Thursday, November 30, 2006

more snow

It snowed last night! And now the skies are clear and it's bitterly cold.

This cold front has really hammered up some of the rigs we do work for. I guess those boys out of Louisiana, Mississippi, and south Texas get to learn the hard way what happens in the single digits.

Monday, November 27, 2006


The question I asked in my last post wasn't strictly a rhetorical one. What confluence of factors caused us to spend 23 hours on location when 10 would have been much more reasonable? There were problems with getting the casing in the hole. The company man wasn't used to the rig since he was filling in for a sick colleague. Thus, he didn't understand how slowly the rig runs casing. Water haulers don't work at night anymore around here. (Seriously, they don't.) It's a matter of accountability.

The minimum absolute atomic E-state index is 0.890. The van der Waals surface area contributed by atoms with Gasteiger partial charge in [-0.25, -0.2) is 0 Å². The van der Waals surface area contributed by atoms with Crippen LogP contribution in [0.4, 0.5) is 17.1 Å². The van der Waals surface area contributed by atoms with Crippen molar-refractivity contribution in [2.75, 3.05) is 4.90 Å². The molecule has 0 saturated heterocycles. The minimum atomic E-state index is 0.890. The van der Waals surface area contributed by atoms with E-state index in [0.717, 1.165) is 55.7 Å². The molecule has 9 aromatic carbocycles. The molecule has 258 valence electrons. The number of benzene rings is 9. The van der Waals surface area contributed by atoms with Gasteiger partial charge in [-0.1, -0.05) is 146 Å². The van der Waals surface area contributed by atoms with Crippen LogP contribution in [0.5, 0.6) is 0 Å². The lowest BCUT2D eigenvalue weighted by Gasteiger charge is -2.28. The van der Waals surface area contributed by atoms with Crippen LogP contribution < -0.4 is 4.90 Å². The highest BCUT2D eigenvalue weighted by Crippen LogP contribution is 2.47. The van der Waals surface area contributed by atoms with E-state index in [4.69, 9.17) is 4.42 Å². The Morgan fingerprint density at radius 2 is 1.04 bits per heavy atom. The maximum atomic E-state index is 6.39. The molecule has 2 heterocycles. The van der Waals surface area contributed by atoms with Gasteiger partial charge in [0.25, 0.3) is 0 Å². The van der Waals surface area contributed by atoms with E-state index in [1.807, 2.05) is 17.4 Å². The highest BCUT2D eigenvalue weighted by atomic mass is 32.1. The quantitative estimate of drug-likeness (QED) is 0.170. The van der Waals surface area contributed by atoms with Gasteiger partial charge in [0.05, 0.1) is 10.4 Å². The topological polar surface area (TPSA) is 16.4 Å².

If I'm on a job, whether I'm the principle supervisor or not, I make it a point to do the best job I can. On a very basic level, I want to provide a good job for our clients because it's the right thing to do. And I expect to be held accountable for the quality of the work I do and I am accountable in various ways. If we are unable to complete a job or we don't execute it as planned, then I don't get a bonus for the job. In a greater sense, if we are unable to consistently deliver good work for our clients then they will find someone else for their needs. While that doesn't directly impact me, it has the ability to come around and leave us with a lot less to do than we'd like.